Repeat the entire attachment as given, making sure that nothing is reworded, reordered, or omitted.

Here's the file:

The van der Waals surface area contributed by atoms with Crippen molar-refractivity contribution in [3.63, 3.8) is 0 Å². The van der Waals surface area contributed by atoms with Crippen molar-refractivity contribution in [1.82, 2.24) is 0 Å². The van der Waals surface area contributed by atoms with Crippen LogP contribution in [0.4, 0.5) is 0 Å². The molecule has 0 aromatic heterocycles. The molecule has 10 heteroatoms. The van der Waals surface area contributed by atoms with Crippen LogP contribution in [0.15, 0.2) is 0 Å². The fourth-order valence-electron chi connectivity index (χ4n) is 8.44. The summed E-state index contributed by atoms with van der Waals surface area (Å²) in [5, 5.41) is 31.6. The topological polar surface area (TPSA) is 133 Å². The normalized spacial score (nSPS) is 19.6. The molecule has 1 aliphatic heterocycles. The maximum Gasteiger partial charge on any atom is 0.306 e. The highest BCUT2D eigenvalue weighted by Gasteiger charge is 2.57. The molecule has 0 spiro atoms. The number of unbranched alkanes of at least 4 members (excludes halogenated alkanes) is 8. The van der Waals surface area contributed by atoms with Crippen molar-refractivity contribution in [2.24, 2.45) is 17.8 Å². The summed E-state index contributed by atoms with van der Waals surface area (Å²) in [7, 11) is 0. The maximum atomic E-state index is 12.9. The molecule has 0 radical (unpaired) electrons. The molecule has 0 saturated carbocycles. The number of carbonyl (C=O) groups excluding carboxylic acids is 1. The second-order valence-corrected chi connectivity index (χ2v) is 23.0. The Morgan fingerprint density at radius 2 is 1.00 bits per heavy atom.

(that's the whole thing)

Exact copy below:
The van der Waals surface area contributed by atoms with Crippen molar-refractivity contribution in [3.63, 3.8) is 0 Å². The van der Waals surface area contributed by atoms with Crippen molar-refractivity contribution in [1.82, 2.24) is 0 Å². The van der Waals surface area contributed by atoms with Crippen LogP contribution in [0.4, 0.5) is 0 Å². The molecule has 0 aromatic heterocycles. The molecule has 10 heteroatoms. The van der Waals surface area contributed by atoms with Crippen LogP contribution in [0.15, 0.2) is 0 Å². The fourth-order valence-electron chi connectivity index (χ4n) is 8.44. The summed E-state index contributed by atoms with van der Waals surface area (Å²) in [5, 5.41) is 31.6. The topological polar surface area (TPSA) is 133 Å². The normalized spacial score (nSPS) is 19.6. The molecule has 1 aliphatic heterocycles. The maximum Gasteiger partial charge on any atom is 0.306 e. The highest BCUT2D eigenvalue weighted by Gasteiger charge is 2.57. The molecule has 0 spiro atoms. The number of unbranched alkanes of at least 4 members (excludes halogenated alkanes) is 8. The van der Waals surface area contributed by atoms with Crippen molar-refractivity contribution in [2.24, 2.45) is 17.8 Å². The summed E-state index contributed by atoms with van der Waals surface area (Å²) in [7, 11) is 0. The maximum atomic E-state index is 12.9. The molecule has 0 radical (unpaired) electrons. The molecule has 0 saturated carbocycles. The number of carbonyl (C=O) groups excluding carboxylic acids is 1. The second-order valence-corrected chi connectivity index (χ2v) is 23.0. The Morgan fingerprint density at radius 2 is 1.00 bits per heavy atom.